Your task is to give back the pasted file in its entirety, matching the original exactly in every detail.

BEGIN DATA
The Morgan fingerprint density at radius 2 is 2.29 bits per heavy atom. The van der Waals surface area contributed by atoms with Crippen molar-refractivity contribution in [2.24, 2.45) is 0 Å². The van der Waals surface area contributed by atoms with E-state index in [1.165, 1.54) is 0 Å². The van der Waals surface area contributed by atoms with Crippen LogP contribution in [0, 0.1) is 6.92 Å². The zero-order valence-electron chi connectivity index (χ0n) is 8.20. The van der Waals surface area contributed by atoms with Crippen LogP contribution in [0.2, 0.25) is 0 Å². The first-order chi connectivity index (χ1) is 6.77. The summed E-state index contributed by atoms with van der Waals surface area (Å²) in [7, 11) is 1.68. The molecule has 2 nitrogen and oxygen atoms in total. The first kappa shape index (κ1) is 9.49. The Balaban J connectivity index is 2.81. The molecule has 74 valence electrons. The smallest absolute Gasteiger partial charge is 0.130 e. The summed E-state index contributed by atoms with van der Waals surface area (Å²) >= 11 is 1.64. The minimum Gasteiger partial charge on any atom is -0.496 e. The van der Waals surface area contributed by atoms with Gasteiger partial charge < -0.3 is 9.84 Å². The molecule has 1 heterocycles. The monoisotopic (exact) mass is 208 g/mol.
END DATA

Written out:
The Morgan fingerprint density at radius 2 is 2.29 bits per heavy atom. The van der Waals surface area contributed by atoms with Crippen molar-refractivity contribution in [2.24, 2.45) is 0 Å². The van der Waals surface area contributed by atoms with E-state index in [1.165, 1.54) is 0 Å². The van der Waals surface area contributed by atoms with Crippen LogP contribution in [0, 0.1) is 6.92 Å². The zero-order valence-electron chi connectivity index (χ0n) is 8.20. The van der Waals surface area contributed by atoms with Crippen LogP contribution in [0.2, 0.25) is 0 Å². The first-order chi connectivity index (χ1) is 6.77. The summed E-state index contributed by atoms with van der Waals surface area (Å²) in [7, 11) is 1.68. The molecule has 2 nitrogen and oxygen atoms in total. The first kappa shape index (κ1) is 9.49. The Balaban J connectivity index is 2.81. The molecule has 74 valence electrons. The smallest absolute Gasteiger partial charge is 0.130 e. The summed E-state index contributed by atoms with van der Waals surface area (Å²) >= 11 is 1.64. The minimum Gasteiger partial charge on any atom is -0.496 e. The van der Waals surface area contributed by atoms with Gasteiger partial charge < -0.3 is 9.84 Å². The molecule has 1 heterocycles. The monoisotopic (exact) mass is 208 g/mol.